The impact of induced anxiety on affective response inhibition

Studying the effects of experimentally induced anxiety in healthy volunteers may increase our understanding of the mechanisms underpinning anxiety disorders. Experimentally induced stress (via threat of unpredictable shock) improves accuracy at withholding a response on the Sustained Attention to Response Task (SART), and in separate studies improves accuracy to classify fearful faces, creating an affective bias. Integrating these findings, participants at two public science engagement events (N=46, N=55) were recruited to explore the effects of experimentally induced stress on an affective version of the SART. We hypothesised that we would see an improved accuracy at withholding a response to affectively congruent stimuli (i.e. increased accuracy at withholding a response to fearful ‘no-go’ distractors) under threat of shock. Induced anxiety slowed reaction time, and at the second event quicker responses were made to fearful stimuli. However, we did not observe improved inhibition overall during induced anxiety, and there was no evidence to suggest an interaction between induced anxiety and stimulus valence on response accuracy. Indeed Bayesian analysis provided decisive evidence against this hypothesis. We suggest that the presence of emotional stimuli might make the safe condition more anxiogenic, reducing the differential between conditions, and knocking out any threat-potentiated improvement.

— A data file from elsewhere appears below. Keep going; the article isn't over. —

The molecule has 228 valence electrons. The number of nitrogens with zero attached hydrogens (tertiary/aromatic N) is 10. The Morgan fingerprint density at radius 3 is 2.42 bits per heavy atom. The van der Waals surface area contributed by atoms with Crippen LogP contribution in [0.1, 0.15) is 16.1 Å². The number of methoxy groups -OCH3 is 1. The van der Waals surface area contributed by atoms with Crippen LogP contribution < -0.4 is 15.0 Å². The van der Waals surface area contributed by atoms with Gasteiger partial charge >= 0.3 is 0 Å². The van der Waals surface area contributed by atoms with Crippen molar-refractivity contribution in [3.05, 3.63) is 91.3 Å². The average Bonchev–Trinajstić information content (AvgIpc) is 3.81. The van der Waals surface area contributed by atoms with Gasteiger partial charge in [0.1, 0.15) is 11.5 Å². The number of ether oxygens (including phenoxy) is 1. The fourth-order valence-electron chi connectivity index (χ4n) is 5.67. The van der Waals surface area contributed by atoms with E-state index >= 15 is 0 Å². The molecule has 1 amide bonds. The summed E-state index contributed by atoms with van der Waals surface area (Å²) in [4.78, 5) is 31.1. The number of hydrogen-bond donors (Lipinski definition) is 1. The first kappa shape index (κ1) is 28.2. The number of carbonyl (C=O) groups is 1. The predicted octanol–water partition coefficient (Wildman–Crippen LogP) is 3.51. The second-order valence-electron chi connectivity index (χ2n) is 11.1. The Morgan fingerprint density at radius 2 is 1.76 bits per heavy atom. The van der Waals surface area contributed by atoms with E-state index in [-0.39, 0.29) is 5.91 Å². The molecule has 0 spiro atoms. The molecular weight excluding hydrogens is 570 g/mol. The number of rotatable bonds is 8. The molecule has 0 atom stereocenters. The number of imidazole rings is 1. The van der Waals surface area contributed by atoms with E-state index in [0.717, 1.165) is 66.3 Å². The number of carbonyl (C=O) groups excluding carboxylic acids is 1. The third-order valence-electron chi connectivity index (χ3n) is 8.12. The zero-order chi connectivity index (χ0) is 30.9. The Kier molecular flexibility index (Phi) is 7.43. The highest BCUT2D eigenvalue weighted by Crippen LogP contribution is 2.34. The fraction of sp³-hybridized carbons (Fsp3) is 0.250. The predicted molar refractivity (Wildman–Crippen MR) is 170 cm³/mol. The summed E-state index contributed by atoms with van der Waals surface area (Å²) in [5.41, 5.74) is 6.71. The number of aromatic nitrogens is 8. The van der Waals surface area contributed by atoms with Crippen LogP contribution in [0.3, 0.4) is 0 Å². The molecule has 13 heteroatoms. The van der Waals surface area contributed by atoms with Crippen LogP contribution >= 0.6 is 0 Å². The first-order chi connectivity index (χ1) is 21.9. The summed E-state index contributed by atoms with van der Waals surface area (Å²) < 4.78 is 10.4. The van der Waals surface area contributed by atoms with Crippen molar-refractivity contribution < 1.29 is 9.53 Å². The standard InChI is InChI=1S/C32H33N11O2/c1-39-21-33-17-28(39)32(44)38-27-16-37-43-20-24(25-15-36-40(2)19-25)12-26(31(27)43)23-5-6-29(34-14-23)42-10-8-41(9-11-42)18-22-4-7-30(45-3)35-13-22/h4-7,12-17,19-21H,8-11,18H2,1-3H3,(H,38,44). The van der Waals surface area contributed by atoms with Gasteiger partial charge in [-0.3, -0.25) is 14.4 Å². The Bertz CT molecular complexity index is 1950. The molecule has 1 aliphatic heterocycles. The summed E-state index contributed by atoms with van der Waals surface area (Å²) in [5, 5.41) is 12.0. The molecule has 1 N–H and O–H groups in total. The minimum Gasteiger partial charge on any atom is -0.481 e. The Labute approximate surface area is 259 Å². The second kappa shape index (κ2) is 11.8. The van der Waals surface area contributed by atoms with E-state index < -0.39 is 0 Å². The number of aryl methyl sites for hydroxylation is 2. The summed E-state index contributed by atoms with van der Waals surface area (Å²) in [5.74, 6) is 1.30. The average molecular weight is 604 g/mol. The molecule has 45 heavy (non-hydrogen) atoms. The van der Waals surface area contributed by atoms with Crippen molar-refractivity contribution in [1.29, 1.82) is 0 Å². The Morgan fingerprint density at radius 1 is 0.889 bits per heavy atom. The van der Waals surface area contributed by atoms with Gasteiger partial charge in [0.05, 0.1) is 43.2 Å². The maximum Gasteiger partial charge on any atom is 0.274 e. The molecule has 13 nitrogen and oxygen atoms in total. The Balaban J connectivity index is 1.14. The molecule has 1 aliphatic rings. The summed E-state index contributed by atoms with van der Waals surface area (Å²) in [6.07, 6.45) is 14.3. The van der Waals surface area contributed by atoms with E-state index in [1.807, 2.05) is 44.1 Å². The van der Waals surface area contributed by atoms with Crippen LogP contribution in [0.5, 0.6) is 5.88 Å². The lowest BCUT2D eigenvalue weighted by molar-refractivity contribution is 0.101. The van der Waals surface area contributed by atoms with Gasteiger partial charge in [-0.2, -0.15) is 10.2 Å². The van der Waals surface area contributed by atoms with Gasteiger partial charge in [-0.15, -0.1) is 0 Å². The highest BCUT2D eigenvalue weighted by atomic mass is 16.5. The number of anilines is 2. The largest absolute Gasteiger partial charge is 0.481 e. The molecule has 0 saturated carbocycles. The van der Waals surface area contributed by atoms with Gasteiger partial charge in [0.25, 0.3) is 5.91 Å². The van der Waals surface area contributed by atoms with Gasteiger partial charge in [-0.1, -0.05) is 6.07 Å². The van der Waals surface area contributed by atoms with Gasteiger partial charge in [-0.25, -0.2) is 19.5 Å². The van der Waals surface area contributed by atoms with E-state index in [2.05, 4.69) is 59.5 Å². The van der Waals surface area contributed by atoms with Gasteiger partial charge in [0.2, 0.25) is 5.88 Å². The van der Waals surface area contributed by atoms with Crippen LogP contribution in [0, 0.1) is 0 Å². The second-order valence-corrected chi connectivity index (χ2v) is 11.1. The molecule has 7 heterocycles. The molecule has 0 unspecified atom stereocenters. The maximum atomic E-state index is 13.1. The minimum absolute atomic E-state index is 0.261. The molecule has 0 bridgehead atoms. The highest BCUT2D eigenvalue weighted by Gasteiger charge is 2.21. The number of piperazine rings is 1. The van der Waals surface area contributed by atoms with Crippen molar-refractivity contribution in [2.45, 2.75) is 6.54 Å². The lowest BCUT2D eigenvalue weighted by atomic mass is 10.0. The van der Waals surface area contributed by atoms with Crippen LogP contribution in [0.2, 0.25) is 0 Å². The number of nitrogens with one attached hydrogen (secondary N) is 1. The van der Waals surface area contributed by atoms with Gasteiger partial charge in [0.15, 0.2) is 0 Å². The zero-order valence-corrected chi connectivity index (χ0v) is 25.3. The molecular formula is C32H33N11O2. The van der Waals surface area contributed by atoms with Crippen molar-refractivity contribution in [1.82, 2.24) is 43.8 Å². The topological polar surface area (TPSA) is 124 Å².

Prior to analysis, a log transform was applied to reaction time data as it was not normally distributed. Reaction time (RT) analysis was performed on ‘go’ stimuli only (as the only RTs on ‘no-go’ trials are error trials). Reaction time to ‘go’ stimuli was analysed using a two-way ANOVA with factors valence (happy / sad) and condition (threat / safe). Accuracy analysis was performed on ‘no-go’ trials only (‘go’ accuracy was 95.2 % and 97.1% at the first and second event, respectively). Performance accuracy for each condition (threat/safe) and trial type (‘go’ / ‘no-go’) was calculated by dividing the number of correct trials by the total number of trials. Response accuracy on ‘no-go’ trials was analysed using a two-way ANOVA with factors valence (happy / sad) and condition (threat / safe). For all analyses, p = 0.05, was considered significant.